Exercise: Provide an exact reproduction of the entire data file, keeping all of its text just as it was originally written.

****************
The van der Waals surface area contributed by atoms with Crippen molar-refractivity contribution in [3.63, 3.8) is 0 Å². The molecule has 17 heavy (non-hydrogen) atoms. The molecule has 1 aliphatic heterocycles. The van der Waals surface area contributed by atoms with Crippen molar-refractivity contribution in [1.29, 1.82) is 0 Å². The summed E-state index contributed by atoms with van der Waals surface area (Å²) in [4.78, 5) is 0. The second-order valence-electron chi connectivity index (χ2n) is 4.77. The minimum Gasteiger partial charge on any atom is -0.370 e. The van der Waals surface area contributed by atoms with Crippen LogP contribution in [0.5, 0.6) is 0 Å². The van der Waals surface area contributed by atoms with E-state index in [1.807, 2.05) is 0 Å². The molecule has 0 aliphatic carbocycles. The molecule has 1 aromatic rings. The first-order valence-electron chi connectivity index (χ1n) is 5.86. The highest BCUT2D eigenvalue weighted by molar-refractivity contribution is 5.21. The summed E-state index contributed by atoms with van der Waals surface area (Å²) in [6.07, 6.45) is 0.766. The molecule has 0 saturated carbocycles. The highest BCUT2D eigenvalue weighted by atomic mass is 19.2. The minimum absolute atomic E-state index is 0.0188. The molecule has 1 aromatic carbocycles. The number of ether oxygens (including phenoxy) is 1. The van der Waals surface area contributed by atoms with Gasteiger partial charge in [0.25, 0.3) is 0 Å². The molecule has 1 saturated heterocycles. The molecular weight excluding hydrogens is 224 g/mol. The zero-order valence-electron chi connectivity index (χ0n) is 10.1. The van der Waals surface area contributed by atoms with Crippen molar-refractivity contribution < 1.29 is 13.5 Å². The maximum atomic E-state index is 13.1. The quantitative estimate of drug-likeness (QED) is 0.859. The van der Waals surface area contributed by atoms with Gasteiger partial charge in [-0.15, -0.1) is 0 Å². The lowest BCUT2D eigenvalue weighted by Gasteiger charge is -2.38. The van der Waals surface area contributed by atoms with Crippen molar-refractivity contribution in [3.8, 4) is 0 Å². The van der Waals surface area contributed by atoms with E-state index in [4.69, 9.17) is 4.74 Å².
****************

The van der Waals surface area contributed by atoms with Crippen molar-refractivity contribution in [3.63, 3.8) is 0 Å². The molecule has 17 heavy (non-hydrogen) atoms. The molecule has 1 aliphatic heterocycles. The van der Waals surface area contributed by atoms with Crippen molar-refractivity contribution in [1.29, 1.82) is 0 Å². The summed E-state index contributed by atoms with van der Waals surface area (Å²) in [4.78, 5) is 0. The second-order valence-electron chi connectivity index (χ2n) is 4.77. The minimum Gasteiger partial charge on any atom is -0.370 e. The van der Waals surface area contributed by atoms with Crippen LogP contribution in [0.5, 0.6) is 0 Å². The van der Waals surface area contributed by atoms with E-state index in [1.807, 2.05) is 0 Å². The molecule has 0 aliphatic carbocycles. The molecule has 1 aromatic rings. The first-order valence-electron chi connectivity index (χ1n) is 5.86. The highest BCUT2D eigenvalue weighted by molar-refractivity contribution is 5.21. The summed E-state index contributed by atoms with van der Waals surface area (Å²) in [6.07, 6.45) is 0.766. The molecule has 0 saturated carbocycles. The highest BCUT2D eigenvalue weighted by atomic mass is 19.2. The minimum absolute atomic E-state index is 0.0188. The molecule has 1 aromatic carbocycles. The number of ether oxygens (including phenoxy) is 1. The van der Waals surface area contributed by atoms with Gasteiger partial charge in [0.25, 0.3) is 0 Å². The molecule has 1 saturated heterocycles. The molecular weight excluding hydrogens is 224 g/mol. The zero-order valence-electron chi connectivity index (χ0n) is 10.1. The van der Waals surface area contributed by atoms with Crippen molar-refractivity contribution < 1.29 is 13.5 Å². The maximum atomic E-state index is 13.1. The quantitative estimate of drug-likeness (QED) is 0.859. The van der Waals surface area contributed by atoms with Gasteiger partial charge in [-0.15, -0.1) is 0 Å². The lowest BCUT2D eigenvalue weighted by Gasteiger charge is -2.38. The van der Waals surface area contributed by atoms with Crippen molar-refractivity contribution in [3.8, 4) is 0 Å². The van der Waals surface area contributed by atoms with E-state index in [4.69, 9.17) is 4.74 Å².